Peter J. Reiser, MS, PhD
The Ohio State University, 1980, Physiology
The Ohio State University, 1981, Physiology
We are exploring differences in muscle properties between species which are, in some cases, closely related phylogenetically and, in others, between species that are distantly related. The comparative approach is yielding new information on aspects of muscle physiology and contractile protein expression that are shared among a broad range of species, illustrating common, evolutionarily-conserved themes, while also highlighting striking differences between members of the same phylogenetic family, even differences between genera of the same family. We are also studying mammalian craniofacial muscles which have highly specialized motor functions, relative to functions of limb muscles that serve primarily locomotion. These functions include eye rotations around three independent axes by extraocular muscles, protection of the airway to prevent aspiration by intrinsic laryngeal muscles, and generation of bite forces by jaw-closing muscles. We are also combining out comparative interests by studying differences in craniofacial muscles between multiple mammalian species to determine how craniofacial muscle properties subserve species-specific motor functions. The research is focused on the roles of sarcomeric protein isoforms in regulating contractile properties of muscle. The approach is based primarily on analyses of contractile properties and protein composition of single, isolated muscle cells.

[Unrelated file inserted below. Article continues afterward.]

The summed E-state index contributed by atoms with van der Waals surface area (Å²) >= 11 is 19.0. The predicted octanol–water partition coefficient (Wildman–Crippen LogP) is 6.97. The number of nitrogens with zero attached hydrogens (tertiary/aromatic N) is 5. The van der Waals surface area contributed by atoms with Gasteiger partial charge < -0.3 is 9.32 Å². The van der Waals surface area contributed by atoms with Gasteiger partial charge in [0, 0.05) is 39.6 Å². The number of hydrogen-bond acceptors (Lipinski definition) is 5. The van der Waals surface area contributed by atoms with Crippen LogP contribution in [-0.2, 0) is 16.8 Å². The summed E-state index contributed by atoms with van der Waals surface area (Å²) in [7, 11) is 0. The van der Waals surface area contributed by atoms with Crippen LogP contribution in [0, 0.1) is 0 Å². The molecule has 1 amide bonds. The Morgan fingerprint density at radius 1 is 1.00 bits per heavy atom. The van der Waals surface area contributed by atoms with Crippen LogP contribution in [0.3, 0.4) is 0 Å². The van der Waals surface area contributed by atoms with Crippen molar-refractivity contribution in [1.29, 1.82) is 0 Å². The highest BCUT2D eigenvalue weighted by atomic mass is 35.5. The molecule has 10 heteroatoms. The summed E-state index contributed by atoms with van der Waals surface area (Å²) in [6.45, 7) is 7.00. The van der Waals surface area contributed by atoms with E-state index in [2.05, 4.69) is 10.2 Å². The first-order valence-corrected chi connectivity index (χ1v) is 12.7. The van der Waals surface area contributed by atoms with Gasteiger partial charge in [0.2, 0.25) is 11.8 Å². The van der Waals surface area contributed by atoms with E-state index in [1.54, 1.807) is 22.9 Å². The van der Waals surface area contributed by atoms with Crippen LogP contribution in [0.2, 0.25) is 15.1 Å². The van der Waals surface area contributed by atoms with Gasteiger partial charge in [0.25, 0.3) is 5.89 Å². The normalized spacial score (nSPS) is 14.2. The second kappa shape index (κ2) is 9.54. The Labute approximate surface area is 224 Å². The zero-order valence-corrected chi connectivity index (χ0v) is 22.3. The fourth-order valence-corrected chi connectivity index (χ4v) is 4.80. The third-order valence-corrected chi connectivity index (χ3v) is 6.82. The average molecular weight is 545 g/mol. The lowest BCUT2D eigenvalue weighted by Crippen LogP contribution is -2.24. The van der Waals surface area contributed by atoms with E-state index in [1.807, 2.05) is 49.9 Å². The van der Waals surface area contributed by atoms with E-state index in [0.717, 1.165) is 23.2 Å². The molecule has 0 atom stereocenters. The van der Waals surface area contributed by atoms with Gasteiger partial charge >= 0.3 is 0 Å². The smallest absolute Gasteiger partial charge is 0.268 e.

Recent discoveries in my laboratory are (1) the expression of masticatory myosin, an evolutionarily ancient protein, in jaw-closing muscles of several rodent species, (2) the expression of the embryonic/atrial isoform of myosin light chain 1 as a subunit of masticatory myosin in all species (reptilian, eutherian mammals, marsupials) in which the latter is expressed, and (3) a fundamental difference, between members of Carnivora and Rodentia that express masticatory myosin, in thin filament proteins of jaw-closing muscles that have pivotal roles in muscle activation by calcium and that might determine between carnivores and rodents.